Use this URL to cite or link to this record in EThOS: http://ethos.bl.uk/OrderDetails.do?uin=uk.bl.ethos.592798
Title: Ca2+ signalling and mitochondrial dynamics in the exocrine pancreas : physiology and pathophysiology
Author: Cane, Matthew
Awarding Body: University of Liverpool
Current Institution: University of Liverpool
Date of Award: 2013
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Abstract:
Pancreatic acinar cells release hydrolytic enzymes into the gut where they are responsible for digestion. When this process goes awry, these enzymes can be activated within the pancreas itself, characteristic of a severe and systemic inflammatory disease: acute pancreatitis. A large body of data has highlighted that the IP3R Ca2+-release channel is a central mediator of the toxic Ca2+ signals associated with the onset of early enzyme activation and cellular necrosis. Not only is the pancreatic acinar cell a focus of investigation into the onset of this acute disease, it is also investigated as a paradigm cell type in the fields of Ca2+ signalling; stimulus secretion coupling; and cellular polarity. The mitochondria, which are the ATP-producing powerhouses and Ca2+ signal modulators of the cell, have a well documented polarised distribution in pancreatic acinar cells. This is a thesis of three main parts. Initial experiments aimed to determine the mechanisms of inhibition of IP3-mediated Ca2+ signals by xanthines. Xanthines were shown to inhibit the IP3R and did not inhibit Ca2+ influx directly. A range of methylxanthines were shown to have varied effects on Ca2+ oscillations, however another role of methylxanthines, PDE inhibition, is likely to be involved in this. No significant differences were seen between xanthines when inhibiting IP3-mediated Ca2+ signals or necrosis, but inhibition of the Ca2+ signal does protect the cell against mitochondrial dysfunction. Whilst no xanthines tested offered any superior protection against pathological Ca2+ signals, this only goes to highlight the need for better pharmacological modulators of IP3-mediated Ca2+ signals. The development of multiplex assays to record pathological criteria such as Ca2+ signals and necrosis in a rapid and more user-friendly way was also undertaken. Assays for determining ∆ΨM and necrosis were successfully developed but throughput was limited by the primary cell isolation procedure. Finally, the most fascinating part of this research involves the mitochondrial network in pancreatic tissue. We investigate the mechanisms and signals involved in how the mitochondrial distribution comes into being and what effect pathological signals have on this distribution. This mitochondrial belt is formed in a Ca2+-dependent manner upon stimulation. Redistribution is tubulin-mediated and the maintenance of subplasmalemmal mitochondria is dependent upon Ca2+-influx, highlighting a potential role for Ca2+ microdomains in inhibiting tubulin-mediated motility. Hyperstimulation induced actin-mediated redistribution of cellular contents, including mitochondria into the apical pole. Finally we determined the functional importance of mitochondrial redistribution away from the plasma membrane by determining the effects of redistribution on store-operated Ca2+ entry. This investigation strongly advocates the importance of intact tissue to bolster molecular and cellular tools in the study of organ physiology.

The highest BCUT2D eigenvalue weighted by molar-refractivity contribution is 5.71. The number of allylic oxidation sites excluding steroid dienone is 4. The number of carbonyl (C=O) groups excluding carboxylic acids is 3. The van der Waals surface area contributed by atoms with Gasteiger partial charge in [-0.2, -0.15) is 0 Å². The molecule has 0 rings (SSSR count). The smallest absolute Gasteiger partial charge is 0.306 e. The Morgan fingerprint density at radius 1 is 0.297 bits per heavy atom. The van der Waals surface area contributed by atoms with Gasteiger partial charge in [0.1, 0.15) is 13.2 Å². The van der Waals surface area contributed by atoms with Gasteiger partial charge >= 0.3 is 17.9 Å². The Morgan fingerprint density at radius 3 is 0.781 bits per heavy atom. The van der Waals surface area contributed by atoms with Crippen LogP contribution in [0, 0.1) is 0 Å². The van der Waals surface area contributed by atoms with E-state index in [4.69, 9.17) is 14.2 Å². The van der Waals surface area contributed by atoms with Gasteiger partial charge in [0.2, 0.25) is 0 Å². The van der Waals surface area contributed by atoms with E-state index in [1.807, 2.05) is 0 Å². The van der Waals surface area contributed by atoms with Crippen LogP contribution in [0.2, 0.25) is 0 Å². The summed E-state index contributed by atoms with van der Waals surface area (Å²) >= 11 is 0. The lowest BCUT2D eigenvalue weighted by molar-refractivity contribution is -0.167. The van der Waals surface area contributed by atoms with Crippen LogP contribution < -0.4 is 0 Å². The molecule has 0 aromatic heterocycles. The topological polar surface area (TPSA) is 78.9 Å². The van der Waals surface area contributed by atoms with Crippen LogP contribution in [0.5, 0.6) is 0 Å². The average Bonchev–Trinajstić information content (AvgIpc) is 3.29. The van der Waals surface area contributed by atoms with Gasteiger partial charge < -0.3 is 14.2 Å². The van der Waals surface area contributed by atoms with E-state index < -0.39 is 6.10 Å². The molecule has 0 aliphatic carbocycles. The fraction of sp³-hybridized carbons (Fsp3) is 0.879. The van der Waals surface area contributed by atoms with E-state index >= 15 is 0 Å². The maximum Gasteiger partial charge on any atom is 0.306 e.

Supervisor: Criddle, David; Sutton, Robert Sponsor: Not available
Qualification Name: Thesis (Ph.D.) Qualification Level: Doctoral
EThOS ID: uk.bl.ethos.592798  DOI: Not available
Keywords: QP Physiology
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